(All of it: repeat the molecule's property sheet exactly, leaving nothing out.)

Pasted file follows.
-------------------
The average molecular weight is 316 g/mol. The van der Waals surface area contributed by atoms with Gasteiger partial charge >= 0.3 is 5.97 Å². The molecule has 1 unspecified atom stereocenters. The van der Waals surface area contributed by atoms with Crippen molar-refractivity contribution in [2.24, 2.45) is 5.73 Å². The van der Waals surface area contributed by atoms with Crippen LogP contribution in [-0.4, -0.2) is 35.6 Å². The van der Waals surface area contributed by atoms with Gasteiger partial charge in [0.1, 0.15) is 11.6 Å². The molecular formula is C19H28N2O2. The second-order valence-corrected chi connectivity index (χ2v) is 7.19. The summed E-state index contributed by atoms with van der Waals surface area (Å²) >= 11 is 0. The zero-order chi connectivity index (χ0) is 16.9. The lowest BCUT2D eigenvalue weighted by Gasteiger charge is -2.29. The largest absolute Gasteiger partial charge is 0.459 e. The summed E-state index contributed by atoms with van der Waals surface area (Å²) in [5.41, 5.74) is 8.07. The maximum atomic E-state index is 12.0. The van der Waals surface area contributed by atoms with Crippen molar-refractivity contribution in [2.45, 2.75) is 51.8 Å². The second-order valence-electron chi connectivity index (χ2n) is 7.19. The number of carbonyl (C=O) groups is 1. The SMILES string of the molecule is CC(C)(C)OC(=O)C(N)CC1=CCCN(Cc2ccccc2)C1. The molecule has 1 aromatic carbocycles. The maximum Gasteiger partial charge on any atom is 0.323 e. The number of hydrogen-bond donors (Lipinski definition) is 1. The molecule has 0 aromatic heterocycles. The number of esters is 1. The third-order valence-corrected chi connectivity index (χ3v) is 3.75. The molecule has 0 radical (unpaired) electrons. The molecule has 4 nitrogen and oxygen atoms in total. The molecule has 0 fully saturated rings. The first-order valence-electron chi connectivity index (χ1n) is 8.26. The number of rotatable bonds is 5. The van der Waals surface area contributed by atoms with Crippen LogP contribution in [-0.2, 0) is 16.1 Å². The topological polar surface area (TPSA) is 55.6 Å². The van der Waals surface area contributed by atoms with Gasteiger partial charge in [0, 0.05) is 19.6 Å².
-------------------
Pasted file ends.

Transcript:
The average molecular weight is 316 g/mol. The van der Waals surface area contributed by atoms with Gasteiger partial charge >= 0.3 is 5.97 Å². The molecule has 1 unspecified atom stereocenters. The van der Waals surface area contributed by atoms with Crippen molar-refractivity contribution in [2.24, 2.45) is 5.73 Å². The van der Waals surface area contributed by atoms with Crippen LogP contribution in [-0.4, -0.2) is 35.6 Å². The van der Waals surface area contributed by atoms with Gasteiger partial charge in [0.1, 0.15) is 11.6 Å². The molecular formula is C19H28N2O2. The second-order valence-corrected chi connectivity index (χ2v) is 7.19. The summed E-state index contributed by atoms with van der Waals surface area (Å²) >= 11 is 0. The zero-order chi connectivity index (χ0) is 16.9. The lowest BCUT2D eigenvalue weighted by Gasteiger charge is -2.29. The largest absolute Gasteiger partial charge is 0.459 e. The summed E-state index contributed by atoms with van der Waals surface area (Å²) in [5.41, 5.74) is 8.07. The maximum atomic E-state index is 12.0. The van der Waals surface area contributed by atoms with Crippen molar-refractivity contribution in [2.45, 2.75) is 51.8 Å². The second-order valence-electron chi connectivity index (χ2n) is 7.19. The number of carbonyl (C=O) groups is 1. The SMILES string of the molecule is CC(C)(C)OC(=O)C(N)CC1=CCCN(Cc2ccccc2)C1. The molecule has 1 aromatic carbocycles. The maximum Gasteiger partial charge on any atom is 0.323 e. The number of hydrogen-bond donors (Lipinski definition) is 1. The molecule has 0 aromatic heterocycles. The number of esters is 1. The third-order valence-corrected chi connectivity index (χ3v) is 3.75. The molecule has 0 radical (unpaired) electrons. The molecule has 4 nitrogen and oxygen atoms in total. The molecule has 0 fully saturated rings. The first-order valence-electron chi connectivity index (χ1n) is 8.26. The number of rotatable bonds is 5. The van der Waals surface area contributed by atoms with Crippen LogP contribution in [-0.2, 0) is 16.1 Å². The topological polar surface area (TPSA) is 55.6 Å². The van der Waals surface area contributed by atoms with Gasteiger partial charge in [0, 0.05) is 19.6 Å².